Medics face untimely jobs axe

May 3, 2002

London medical schools are set to axe jobs despite government plans for the biggest single expansion in student doctor numbers in a generation.

Guy's, King's and St Thomas's medical school, one of the largest in the UK, is to lose about 50 clinical academic posts as part of an exercise to save £3.5 million a year. Up to 100 jobs may go at the school of medicine and dentistry at Queen Mary, University of London, part of Barts and the London hospital.

Graeme Catto, dean of the Guy's, King's and St Thomas's medical school and president of the General Medical Council, said that the college started a strategic planning process two years ago that had been the subject of consultation with staff and unions. He said it was recognised when the merged medical school was formed in 1998 that there would be a review of academic activity and a rationalisation of some departments. He said: "We anticipate that any reduction in staffing will be achieved through early and voluntary retirement."

The process started long before the funding consequences of the last research assessment exercise were known, but he said that RAE decisions had not "been helpful".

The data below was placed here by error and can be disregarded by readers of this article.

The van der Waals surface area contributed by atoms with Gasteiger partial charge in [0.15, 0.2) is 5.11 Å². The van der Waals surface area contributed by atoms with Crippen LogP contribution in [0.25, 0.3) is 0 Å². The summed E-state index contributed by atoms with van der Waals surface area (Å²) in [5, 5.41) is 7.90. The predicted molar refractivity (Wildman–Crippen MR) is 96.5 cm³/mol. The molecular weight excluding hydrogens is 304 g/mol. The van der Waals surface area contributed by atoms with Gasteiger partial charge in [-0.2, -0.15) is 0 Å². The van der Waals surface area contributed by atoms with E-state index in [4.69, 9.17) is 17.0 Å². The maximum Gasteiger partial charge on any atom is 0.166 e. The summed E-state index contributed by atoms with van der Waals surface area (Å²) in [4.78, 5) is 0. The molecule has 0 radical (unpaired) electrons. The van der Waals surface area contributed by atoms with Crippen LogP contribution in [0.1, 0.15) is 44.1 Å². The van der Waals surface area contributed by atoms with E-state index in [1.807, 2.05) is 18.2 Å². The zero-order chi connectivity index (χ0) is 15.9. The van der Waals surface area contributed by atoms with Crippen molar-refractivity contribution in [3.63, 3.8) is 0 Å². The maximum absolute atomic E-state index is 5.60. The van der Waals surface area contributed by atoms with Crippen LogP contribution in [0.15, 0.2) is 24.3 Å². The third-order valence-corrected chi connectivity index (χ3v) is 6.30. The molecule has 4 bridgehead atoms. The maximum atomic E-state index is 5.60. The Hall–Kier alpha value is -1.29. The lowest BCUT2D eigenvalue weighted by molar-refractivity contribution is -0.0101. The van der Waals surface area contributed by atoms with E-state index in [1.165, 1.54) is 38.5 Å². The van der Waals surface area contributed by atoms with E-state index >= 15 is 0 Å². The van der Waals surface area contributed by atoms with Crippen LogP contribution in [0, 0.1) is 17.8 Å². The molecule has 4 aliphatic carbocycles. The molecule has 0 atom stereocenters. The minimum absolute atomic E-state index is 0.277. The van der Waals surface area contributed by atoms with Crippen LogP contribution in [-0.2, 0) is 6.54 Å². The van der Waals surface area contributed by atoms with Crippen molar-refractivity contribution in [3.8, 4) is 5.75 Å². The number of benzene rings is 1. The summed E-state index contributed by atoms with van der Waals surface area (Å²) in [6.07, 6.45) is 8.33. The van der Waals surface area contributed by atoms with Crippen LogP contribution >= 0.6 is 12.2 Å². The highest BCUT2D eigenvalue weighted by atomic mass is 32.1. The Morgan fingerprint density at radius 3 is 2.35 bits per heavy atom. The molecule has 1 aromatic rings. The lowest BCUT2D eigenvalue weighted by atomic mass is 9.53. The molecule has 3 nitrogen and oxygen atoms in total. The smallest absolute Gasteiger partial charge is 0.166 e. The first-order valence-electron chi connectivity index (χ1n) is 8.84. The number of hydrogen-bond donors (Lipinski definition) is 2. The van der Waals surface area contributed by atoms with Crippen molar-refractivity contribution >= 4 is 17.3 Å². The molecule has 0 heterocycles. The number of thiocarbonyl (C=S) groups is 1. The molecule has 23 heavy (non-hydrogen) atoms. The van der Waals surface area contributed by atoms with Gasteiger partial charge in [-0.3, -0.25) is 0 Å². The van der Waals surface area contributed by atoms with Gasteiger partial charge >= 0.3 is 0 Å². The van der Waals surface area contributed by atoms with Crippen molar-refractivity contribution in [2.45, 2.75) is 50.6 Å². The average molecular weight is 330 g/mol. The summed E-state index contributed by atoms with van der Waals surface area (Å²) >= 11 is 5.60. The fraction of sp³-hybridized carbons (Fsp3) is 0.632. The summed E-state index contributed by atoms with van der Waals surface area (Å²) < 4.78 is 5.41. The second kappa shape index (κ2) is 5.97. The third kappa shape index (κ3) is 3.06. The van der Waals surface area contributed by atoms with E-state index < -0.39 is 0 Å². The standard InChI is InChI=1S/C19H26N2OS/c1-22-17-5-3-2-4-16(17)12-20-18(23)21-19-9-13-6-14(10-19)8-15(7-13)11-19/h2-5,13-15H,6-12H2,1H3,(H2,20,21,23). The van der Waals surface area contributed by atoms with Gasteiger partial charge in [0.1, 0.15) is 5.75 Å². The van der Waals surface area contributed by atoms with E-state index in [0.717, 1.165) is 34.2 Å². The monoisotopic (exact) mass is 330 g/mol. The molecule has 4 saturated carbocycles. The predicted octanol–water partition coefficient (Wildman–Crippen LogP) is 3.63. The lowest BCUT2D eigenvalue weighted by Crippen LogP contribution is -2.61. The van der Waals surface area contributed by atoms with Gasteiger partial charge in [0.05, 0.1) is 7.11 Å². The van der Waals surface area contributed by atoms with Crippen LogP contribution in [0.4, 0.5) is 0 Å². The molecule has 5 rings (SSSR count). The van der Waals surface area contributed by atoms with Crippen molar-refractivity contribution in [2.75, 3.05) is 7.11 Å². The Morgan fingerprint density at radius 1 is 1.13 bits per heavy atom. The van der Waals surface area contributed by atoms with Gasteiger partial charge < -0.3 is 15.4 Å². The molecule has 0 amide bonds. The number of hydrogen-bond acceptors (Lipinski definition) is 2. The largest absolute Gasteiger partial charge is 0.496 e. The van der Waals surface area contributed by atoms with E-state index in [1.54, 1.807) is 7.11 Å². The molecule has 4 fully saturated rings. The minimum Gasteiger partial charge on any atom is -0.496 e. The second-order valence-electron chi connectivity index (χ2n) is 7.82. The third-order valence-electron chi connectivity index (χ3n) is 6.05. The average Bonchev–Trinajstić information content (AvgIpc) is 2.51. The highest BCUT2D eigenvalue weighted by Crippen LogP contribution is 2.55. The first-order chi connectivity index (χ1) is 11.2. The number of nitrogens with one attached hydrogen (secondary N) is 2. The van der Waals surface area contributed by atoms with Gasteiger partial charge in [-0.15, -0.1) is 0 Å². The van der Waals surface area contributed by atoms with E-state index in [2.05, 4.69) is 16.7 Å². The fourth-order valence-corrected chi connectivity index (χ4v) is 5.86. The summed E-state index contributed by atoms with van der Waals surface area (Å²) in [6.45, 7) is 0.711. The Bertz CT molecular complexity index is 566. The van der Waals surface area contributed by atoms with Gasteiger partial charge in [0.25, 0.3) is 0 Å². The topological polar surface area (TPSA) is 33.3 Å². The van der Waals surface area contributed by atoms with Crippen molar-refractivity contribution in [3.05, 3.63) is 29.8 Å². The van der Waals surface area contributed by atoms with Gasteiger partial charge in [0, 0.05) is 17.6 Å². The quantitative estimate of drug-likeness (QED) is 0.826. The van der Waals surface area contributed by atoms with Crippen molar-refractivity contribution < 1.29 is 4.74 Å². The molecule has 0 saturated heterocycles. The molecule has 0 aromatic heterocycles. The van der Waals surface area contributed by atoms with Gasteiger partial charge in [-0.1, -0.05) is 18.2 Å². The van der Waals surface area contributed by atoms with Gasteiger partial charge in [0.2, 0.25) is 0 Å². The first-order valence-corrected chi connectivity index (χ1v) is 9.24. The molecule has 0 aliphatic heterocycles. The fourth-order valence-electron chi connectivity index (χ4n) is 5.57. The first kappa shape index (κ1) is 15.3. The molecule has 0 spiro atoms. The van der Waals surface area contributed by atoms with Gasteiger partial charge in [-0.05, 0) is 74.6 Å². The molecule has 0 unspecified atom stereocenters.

The failure to fully fund the RAE is also being blamed for cuts at Queen Mary. The school was already running an annual deficit of £2 million but the RAE funding change will take it to £4.6 million.

Last week, the college council voted to establish a redundancy committee. Unions fear that between 80 and 120 jobs are at risk. The college says staff can be "rebadged" to work for the National Health Service.

Medicine was hit hard by RAE decisions. The Higher Education Funding Council for England cut the weighting for high-cost laboratory and clinical subjects from 1.7 to 1.6. The high performance of many institutions in clinical laboratory science, for example, saw funding fall by 20 per cent for 5*-rated departments.

Colin Smith, chairman of the BMA's medical academic staff committee, said:

"While we welcome the government's pledge to have an extra 15,000 doctors, we fear these plans could be jeopardised if there are not the academic staff to teach the new recruits."

The number of medical students is set to expand by 56 per cent between 1998 and 2003. The BMA estimates that to meet demand, the number of academics should rise by at least the same amount. There is currently a shortage of clinical academics.

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